So, I have one reaction that makes me think hard about how this is different or the same as missionaries building churches and converting the populations to Christianity. Is what is being provided stronger and better than what is being displaced? In pilot programs, the argument is that the laptops leverage the kid’s ability to learn and to teach each other. The laptops are about learning about learning, problem-solving, programming, the Papert approach, etc.

Yet, at the same time, it’s reported that the first English word the kids learn is Google, and then they live on Google. I see that more as a content tap, mostly into commercial content, and mostly into culturally different content. World travellers cringed when they saw small villages with TVs, and the people watching Dallas re-runs. The Internet offeres two-way communication, but is most of the content really superior to that of Dallas?

If we look at 1:1 laptop programs in the US, we can’t even find an accurate database of what schools are doing what. Many programs simply deployed laptops with no clear training or support structure, and teachers and students went into sink or swim mode. Will the countries who receive these laptops in bundles of one million do it differently, or are we saying that it doesn’t matter. Is simply deploying, with the mesh wireless system and Internet connection enough… Sounds like a judgement– I cringe when I hear any argument that “nothing could make matters worse.”

At the same time, of course, I’m attracted to positive potential benefits of the program. Cell phone communications, and the Internet, have been strong, interesting forces in China. Could these laptops effect interconnected social change in other countries? New ways of thinking?

I have an idea of doing some world travel in a few years, and visiting schools as I go. A trip at that time may be well timed to help with this project, through evaluation and “reporting back” if nothing else. Of course, I would like to do more than just focus on this project– what else is occuring world-wide in schools as a result of the presence, or lack of presence, of computers and the Internet?

The picture below is from the One Laptop Per Child site. It’s the prototype I played with– note that the screen swivels and folds back into a tablet form. Also note that the “hand crank” mechanism has now been moved to the AC adapter brick, which is why it’s not present on the laptop itself anymore. The prototypes with the on-board crank had stress issues.

Orange Prototype of $100 Laptop

Controversial Laptops

The third session at the PNAIS TechShare I was involved in concered student laptops. It was fun, because we simply admitted that 1:1 student laptop programs are controversial at the start, and we reviewed three different positions one could take on the issue:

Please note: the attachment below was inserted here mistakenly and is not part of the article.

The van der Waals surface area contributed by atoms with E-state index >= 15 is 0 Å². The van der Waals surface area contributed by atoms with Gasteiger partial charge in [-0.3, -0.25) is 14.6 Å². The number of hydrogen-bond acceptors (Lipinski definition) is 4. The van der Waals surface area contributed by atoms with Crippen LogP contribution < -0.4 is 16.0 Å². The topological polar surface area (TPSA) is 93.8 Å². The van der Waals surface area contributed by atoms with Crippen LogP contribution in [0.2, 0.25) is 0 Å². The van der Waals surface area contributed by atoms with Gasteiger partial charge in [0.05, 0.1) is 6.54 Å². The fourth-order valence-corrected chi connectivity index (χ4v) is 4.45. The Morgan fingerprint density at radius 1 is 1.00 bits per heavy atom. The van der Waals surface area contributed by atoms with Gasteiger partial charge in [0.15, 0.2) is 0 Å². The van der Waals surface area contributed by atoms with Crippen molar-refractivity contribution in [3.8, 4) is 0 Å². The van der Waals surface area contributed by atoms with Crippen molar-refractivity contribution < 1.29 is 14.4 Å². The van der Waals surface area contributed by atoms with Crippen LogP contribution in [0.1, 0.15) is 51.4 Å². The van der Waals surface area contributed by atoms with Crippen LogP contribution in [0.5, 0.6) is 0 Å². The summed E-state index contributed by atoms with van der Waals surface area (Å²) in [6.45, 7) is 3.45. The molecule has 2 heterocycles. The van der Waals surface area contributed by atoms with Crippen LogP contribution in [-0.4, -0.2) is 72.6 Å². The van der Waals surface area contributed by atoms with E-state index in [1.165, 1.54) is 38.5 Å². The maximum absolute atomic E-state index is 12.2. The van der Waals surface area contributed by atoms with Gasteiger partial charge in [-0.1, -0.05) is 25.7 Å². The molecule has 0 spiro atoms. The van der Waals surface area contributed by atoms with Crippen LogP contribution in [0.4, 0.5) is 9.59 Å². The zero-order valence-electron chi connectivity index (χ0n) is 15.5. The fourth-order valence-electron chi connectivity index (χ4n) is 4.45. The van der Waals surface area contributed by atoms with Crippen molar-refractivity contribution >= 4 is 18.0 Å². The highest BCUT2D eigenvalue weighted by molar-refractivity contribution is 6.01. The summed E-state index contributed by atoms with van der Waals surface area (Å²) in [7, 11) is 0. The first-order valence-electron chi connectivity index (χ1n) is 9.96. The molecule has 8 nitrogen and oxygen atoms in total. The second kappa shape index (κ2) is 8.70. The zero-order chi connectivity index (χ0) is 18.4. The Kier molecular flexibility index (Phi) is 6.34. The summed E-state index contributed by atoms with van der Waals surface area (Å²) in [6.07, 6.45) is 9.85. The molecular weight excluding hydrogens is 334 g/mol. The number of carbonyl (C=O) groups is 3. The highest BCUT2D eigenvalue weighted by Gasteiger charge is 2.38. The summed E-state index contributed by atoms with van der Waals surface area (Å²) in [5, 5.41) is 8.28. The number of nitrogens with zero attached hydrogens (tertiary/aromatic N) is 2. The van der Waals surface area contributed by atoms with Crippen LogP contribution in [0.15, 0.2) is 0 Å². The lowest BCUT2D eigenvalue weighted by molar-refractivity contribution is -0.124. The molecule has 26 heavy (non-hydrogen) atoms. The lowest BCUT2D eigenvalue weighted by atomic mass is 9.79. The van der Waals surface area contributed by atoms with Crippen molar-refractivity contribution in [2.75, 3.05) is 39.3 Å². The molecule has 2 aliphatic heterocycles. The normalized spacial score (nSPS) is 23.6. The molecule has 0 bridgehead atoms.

Position I: Student Laptops are Unnecessary

• Laptops are too expensive and too complicated to maintain
• Laptops are distractions in the classroom and lead to attention loss
• Kids use computers too much at home—school should be a haven from computers.
• Schools educate kids best with face-to-face interactions, not face-to-screen.
• Laptops don’t address a problem or need in most schools, and nor will they ever.
• Several schools have started 1:1 programs, only to stop them.
• Academic research has not proven clear benefits from 1:1 laptops.

Position II: Student Laptops Are Inevitable

• Laptops used to cost over $2000. Now good laptops can be had for less than $1000.
• Today, the cost difference between laptops and desktops is incremental, but laptops can be used more frequently than desktops.
• In the coming years, laptops will become even less expensive, or laptop alternatives (small phone/tablet hybrids) will become commonplace and relatively inexpensive ($500).
• Later generations of software for laptops will improve reliability and reduce support needs.
• Increasing numbers of private and public colleges and universities are requiring laptops.
• As more kids have laptops at home, how does a school argue that “no laptops are allowed or needed”?

Position III: Student Laptops Are Essential

• The “smoking gun” that proves the need for laptops is that high percentages of independent school Middle School and Upper School students have problems with organization.
• Maybe we expect more of students today of tracking their work, deadlines and commitments. If nothing else, they face more distractions for time and attention.